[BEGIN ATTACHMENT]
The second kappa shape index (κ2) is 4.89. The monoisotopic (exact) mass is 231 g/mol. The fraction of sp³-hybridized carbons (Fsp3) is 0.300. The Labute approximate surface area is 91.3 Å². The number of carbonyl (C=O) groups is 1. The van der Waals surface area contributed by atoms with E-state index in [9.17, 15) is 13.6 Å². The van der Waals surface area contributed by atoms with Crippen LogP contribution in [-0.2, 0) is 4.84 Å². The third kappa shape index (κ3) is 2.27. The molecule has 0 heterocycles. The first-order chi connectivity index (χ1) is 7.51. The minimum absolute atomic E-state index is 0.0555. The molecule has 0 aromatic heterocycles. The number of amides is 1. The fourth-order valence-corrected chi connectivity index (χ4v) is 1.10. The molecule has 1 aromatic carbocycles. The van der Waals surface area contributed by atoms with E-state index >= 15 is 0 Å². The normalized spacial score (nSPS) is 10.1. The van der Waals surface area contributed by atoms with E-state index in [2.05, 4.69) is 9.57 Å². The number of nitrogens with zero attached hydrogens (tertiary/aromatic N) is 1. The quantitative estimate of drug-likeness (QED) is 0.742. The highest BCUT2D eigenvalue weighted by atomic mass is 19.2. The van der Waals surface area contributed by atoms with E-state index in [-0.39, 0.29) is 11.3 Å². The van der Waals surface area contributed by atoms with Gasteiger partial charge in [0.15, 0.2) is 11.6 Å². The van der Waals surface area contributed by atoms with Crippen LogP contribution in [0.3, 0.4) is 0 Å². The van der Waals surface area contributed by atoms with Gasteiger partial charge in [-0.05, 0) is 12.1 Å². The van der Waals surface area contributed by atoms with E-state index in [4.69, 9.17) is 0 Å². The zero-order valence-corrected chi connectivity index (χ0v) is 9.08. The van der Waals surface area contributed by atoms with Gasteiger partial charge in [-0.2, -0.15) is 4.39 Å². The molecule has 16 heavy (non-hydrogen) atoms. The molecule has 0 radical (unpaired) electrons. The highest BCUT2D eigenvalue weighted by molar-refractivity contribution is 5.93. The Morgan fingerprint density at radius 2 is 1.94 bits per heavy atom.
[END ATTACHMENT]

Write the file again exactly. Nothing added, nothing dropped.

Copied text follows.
The second kappa shape index (κ2) is 4.89. The monoisotopic (exact) mass is 231 g/mol. The fraction of sp³-hybridized carbons (Fsp3) is 0.300. The Labute approximate surface area is 91.3 Å². The number of carbonyl (C=O) groups is 1. The van der Waals surface area contributed by atoms with E-state index in [9.17, 15) is 13.6 Å². The van der Waals surface area contributed by atoms with Crippen LogP contribution in [-0.2, 0) is 4.84 Å². The third kappa shape index (κ3) is 2.27. The molecule has 0 heterocycles. The first-order chi connectivity index (χ1) is 7.51. The minimum absolute atomic E-state index is 0.0555. The molecule has 0 aromatic heterocycles. The number of amides is 1. The fourth-order valence-corrected chi connectivity index (χ4v) is 1.10. The molecule has 1 aromatic carbocycles. The van der Waals surface area contributed by atoms with E-state index >= 15 is 0 Å². The normalized spacial score (nSPS) is 10.1. The van der Waals surface area contributed by atoms with E-state index in [2.05, 4.69) is 9.57 Å². The number of nitrogens with zero attached hydrogens (tertiary/aromatic N) is 1. The quantitative estimate of drug-likeness (QED) is 0.742. The highest BCUT2D eigenvalue weighted by atomic mass is 19.2. The van der Waals surface area contributed by atoms with E-state index in [-0.39, 0.29) is 11.3 Å². The van der Waals surface area contributed by atoms with Gasteiger partial charge in [0.15, 0.2) is 11.6 Å². The van der Waals surface area contributed by atoms with Crippen LogP contribution in [0.3, 0.4) is 0 Å². The van der Waals surface area contributed by atoms with Gasteiger partial charge in [-0.05, 0) is 12.1 Å². The van der Waals surface area contributed by atoms with E-state index in [4.69, 9.17) is 0 Å². The zero-order valence-corrected chi connectivity index (χ0v) is 9.08. The van der Waals surface area contributed by atoms with Gasteiger partial charge in [-0.2, -0.15) is 4.39 Å². The molecule has 16 heavy (non-hydrogen) atoms. The molecule has 0 radical (unpaired) electrons. The highest BCUT2D eigenvalue weighted by molar-refractivity contribution is 5.93. The Morgan fingerprint density at radius 2 is 1.94 bits per heavy atom.